Religion news 13 January 2022

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Image credit: ©Crown Copyright 2013 CCLicense

Furore over No 10 parties may reassert probity, integrity, honour and truth in politics

The Bishop of Leeds, Nick Baines, has spoken in the House of Lords in response to a government statement on parties being held 10 Downing Street, while the government ordered the country to lock down. He said many clergy dealing with families who were not able to attend funerals or to be with their loved ones had been “very tempted to break the rules for strong pastoral reasons, but did not”.

Nick Spencer, senior fellow with the think tank Theos, said the stories might “reassert the idea that there is another gravitational pull in our politics — away from performance and towards probity, integrity, honour and truth”. In a blog, he considers the biblical understanding of hypocrisy as a sin of intentionally doing something in the wrong way for the wrong reasons. Politics should be more than performance “and there is nothing like the idea of politicians ignoring their own rules in BYOB parties while people’s relatives died alone, to remind us of that”.

Positive vibrations, chakras and star signs: British spiritual beliefs

A YouGov survey has revealed the extent of spiritual beliefs among British adults, with 46 per cent believing humans can emit positive or negative vibrations, 34 per cent believing chakras can affect well being if blocked, 26 per cent believing some people can see parts of the universe hidden to others and 15 per cent saying star signs affect personality. The survey of 1,653 people conducted in September last year, showed more women than men said they were spiritual, while 21 per cent of women and 17 per cent of men said they were religious.

The Guardian urges CofE to allow same-sex marriage

A leading article in The Guardian urges the Church of England to move towards allowing same-sex marriage. It says moves by the Methodist Church to allow same-sex marriage, and the Church in Wales to bring in special blessings for same-sex married couples, should lead the CofE to follow suit. A long consultation with church members on the way forward is due to report back this year, with a decision in February 2023. The Guardian says: “As the Church of England seeks to renew itself in the context of declining congregations, it should be bold in reading the signs of the times rather than rely on narrow readings of scripture. The gospels convey a message of loving inclusivity; England’s established church should reflect that.”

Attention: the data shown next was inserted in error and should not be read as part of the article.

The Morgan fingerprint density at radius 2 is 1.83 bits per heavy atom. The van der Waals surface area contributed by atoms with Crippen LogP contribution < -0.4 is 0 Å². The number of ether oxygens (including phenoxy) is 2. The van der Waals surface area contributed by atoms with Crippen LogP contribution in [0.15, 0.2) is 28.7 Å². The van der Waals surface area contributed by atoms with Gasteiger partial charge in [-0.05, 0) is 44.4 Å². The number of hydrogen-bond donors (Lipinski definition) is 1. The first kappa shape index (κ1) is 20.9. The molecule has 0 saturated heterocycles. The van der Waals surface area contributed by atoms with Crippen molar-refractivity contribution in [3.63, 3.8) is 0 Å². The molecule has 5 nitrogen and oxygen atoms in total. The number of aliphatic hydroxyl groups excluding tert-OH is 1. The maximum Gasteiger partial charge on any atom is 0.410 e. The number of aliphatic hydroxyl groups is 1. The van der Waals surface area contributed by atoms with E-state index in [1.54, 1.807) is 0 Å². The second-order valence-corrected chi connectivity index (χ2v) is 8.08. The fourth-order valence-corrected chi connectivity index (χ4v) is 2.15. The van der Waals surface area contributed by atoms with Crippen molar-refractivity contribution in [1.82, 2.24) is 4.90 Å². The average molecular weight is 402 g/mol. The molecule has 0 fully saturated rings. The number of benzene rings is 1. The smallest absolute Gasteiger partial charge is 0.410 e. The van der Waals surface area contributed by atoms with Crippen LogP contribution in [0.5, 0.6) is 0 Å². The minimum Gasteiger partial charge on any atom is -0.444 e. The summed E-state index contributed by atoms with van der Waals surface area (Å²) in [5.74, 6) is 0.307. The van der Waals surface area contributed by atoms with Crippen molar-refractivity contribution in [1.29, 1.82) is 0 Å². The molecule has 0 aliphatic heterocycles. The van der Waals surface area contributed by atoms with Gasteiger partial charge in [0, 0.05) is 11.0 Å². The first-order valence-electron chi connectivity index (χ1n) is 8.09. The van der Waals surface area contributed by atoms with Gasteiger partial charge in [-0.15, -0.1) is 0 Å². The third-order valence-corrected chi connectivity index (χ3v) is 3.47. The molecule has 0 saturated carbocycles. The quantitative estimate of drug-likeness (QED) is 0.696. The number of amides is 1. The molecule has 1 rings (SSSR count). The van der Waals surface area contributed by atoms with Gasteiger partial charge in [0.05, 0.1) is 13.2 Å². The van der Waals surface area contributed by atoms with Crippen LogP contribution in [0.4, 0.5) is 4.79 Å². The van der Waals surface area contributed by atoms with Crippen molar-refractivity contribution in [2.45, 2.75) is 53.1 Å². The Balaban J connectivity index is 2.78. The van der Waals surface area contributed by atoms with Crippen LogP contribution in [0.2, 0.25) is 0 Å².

Child abuse stories feature in Methodist safeguarding webinars

The Methodist Church is arranging two webinars on the issues around child abuse, designed to be useful for safeguarding officers, church leaders and members. “Speaking Truth — Voices of Survivors of Childhood Abuse” will include survivors telling their stories to show the lifelong impact. The films will chart the history and prevalence of childhood abuse in Britain and the Methodist Church’s response to survivors. Erroneous interpretations of scripture used to justify suffering or to force survivors to forgive will also be explained.

Board of Deputies suspends senior vice-president

Gary Mond, senior vice-president of the Board of Deputies and trustee of the Jewish National Fund UK, has been suspended by the board pending an investigation into alleged Islamophobic social media conduct. The Jewish Chronicle reports a statement from the board that “Mr Mond did not agree to voluntarily step down and has informed us he is currently taking legal advice.”

Portraits of Holocaust survivors for Buckingham Palace

Prince Charles has commissioned portraits of seven Holocaust survivors to go on display at Buckingham Palace. A BBC documentary will show seven artists painting the survivors as they share their stories. The programme will be broadcast when the palace exhibition opens on Holocaust Memorial Day, Friday 27 January,

Serbian Orthodox Patriarch tests positive for Covid-19

Patriarch Porfirije, 60, the head of the Serbian Orthodox Church, has tested positive for Covid-19. The Associated Press reports that he became the head of the church upon the death of the previous patriarch, Irinej, in November 2020, after contracting the coronavirus. The church said Patriarch Porfirije’s symptoms were very mild and he remained in isolation at home, carrying out administrative duties without problems.

Ban on religious exemptions for child vaccines remains in place in Connecticut

Connecticut’s decision to stop religious exemption for childhood immunisation requirements for schools, colleges and daycare facilities, still stands after a legal challenge failed. Opponents said the legislation unfairly infringed their religious liberties and parental rights. But a legal challenge failed as it had not been proved that ending the exemption was “motivated by any religious animus”. The judgment noted there were a growing number of religious exemptions being sought by families and declining vaccination rates.


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